The Providence Journal: R.I. Rep. Loughlin makes Kennedy challenge official
John J. Loughlin II, a Republican three-term state representative from Tiverton, has formally launched his bid to unseat the only remaining member of the storied Kennedy clan in national elective office.
New York Times: Facing Re-election, Schumer Draws Breath
The usually unavoidable-for-comment, if-it’s-Sunday-here-is-my-press-release senior senator from New York is being a little tetchy about going on the record.Senator Charles E. Schumer has had a not-so-hot run recently. Mayor Michael R. Bloomberg accused him of failing to deliver enough federal health care dollars for New York, and the city’s titans of finance at a recent closed-door meeting accused him of being insufficiently pro-Wall Street; one indignant fellow stood up and demanded his donation back.
The Arizona Republic: McCain war chest: $5 million and growing
Bracing for what could be his toughest re-election challenge in nearly 20 years, Sen. John McCain entered 2010 with more than $5 million in his campaign war chest…the 2008 GOP presidential nominee faces the prospect of a rowdy fight against former Rep. J.D. Hayworth, Chris Simcox and Jim Deakin in the Aug. 24 Republican primary election.
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The Detroit News: FAA official says Flight 253 pilots were left in dark
The Federal Aviation Administration's top official said Thursday a communication gap kept the pilots of Flight 253 from realizing the seriousness of what was happening aboard the plane as it descended over Detroit on Christmas Day.
Los Angeles Times: U.S. funding for jailing illegal immigrants falls far short of costs
The $90 million California is expected to receive from the federal government this year for jailing illegal immigrants convicted of crimes is far short of the state's roughly $1 billion annual cost, officials said.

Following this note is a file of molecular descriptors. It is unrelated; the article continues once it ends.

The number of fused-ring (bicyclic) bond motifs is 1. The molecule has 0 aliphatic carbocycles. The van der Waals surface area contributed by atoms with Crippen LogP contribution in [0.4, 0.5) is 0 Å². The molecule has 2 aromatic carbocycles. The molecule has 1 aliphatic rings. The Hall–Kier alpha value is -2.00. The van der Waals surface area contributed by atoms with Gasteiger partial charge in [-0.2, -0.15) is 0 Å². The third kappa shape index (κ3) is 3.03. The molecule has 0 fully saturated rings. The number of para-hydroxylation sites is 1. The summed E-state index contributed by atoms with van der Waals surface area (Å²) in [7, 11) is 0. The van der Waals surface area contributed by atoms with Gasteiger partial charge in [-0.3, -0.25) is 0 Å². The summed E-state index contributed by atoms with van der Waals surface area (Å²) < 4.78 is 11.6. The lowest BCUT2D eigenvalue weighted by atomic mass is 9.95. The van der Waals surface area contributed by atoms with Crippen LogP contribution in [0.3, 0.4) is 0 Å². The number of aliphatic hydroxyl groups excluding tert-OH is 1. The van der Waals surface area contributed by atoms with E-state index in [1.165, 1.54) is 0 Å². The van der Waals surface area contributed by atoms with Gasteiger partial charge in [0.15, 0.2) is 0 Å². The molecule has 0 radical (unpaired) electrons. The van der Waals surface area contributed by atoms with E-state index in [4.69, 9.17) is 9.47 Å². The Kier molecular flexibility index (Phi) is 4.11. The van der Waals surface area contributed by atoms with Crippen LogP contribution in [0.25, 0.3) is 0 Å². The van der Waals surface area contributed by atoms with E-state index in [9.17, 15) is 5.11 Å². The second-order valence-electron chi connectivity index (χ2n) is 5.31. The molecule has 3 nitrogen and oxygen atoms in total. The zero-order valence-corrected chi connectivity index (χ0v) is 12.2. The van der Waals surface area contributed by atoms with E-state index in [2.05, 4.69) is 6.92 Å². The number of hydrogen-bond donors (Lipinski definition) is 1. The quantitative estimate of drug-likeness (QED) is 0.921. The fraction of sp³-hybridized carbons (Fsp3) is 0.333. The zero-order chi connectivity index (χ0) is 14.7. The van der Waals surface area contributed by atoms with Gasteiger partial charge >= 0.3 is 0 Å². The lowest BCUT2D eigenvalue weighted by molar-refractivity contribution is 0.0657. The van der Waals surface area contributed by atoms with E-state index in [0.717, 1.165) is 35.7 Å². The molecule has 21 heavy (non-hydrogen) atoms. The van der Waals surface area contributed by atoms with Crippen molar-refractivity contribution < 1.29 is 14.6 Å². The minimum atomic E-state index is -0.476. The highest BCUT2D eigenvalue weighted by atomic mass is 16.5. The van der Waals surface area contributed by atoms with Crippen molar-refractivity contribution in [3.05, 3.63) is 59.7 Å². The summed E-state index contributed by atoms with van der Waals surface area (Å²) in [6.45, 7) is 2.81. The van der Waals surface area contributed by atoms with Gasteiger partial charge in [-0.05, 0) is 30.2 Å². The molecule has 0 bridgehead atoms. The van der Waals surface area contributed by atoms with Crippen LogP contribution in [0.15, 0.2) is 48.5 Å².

USA Today: USDA tightens requirements to assure school lunch safety
The U.S. Department of Agriculture announced sweeping steps Thursday to "assure the safety and quality of food" purchased for the National School Lunch Program. The measures include tightening requirements on companies that supply ground beef to schools, testing the beef more often and more thoroughly, and improving communications within the USDA to "identify potential food safety issues" before children get sick.
Christian Science Monitor: Homegrown terrorism a growing concern for US intelligence
Homegrown terrorism is a growing threat, US intelligence chief Dennis Blair said this week. But the number of American Muslims engaged in extremist activity remain small and still largely focused overseas.
USA Today: Glitches still remain in Census count
Despite an unprecedented $340 million promotion that includes $130 million for ads in 28 languages (including Tagalog, Yiddish, Khmer, and Urdu), user guides in 59 languages and the Census questionnaire itself in six — English, Spanish, Russian, Chinese, Korean and Vietnamese — glitches and gripes surround the Census effort.
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CNN: Former Chinese official sees 'dark clouds'
Declaring "I see a lot of dark clouds on the horizon," a former top official in the Chinese Foreign Ministry said the U.S.-China relationship is at a critical moment and any further deterioration will not be good for world peace.
Washington Post: China could block sanctions against Iran
China on Thursday threw a roadblock in the path of a U.S.-led push for sanctions against Iran, saying that it is important to continue negotiations as long as Iran appears willing to consider a deal to give up some of its enriched uranium.
CNN: U.S. missionaries charged with kidnapping in Haiti
Ten Americans detained last week while trying to take 33 Haitian children out of the country were charged Thursday with kidnapping children and criminal association, a government official said.
BBC News: Gaza: UN chief Ban Ki-Moon rules evidence 'incomplete'
There is not yet enough evidence to say whether Israel and the Palestinians are complying with UN demands to probe the Gaza conflict, the head of the UN says. In a report, Secretary General Ban Ki-moon said submissions by both parties remained incomplete.
CNN: N. Korea says it is releasing U.S. citizen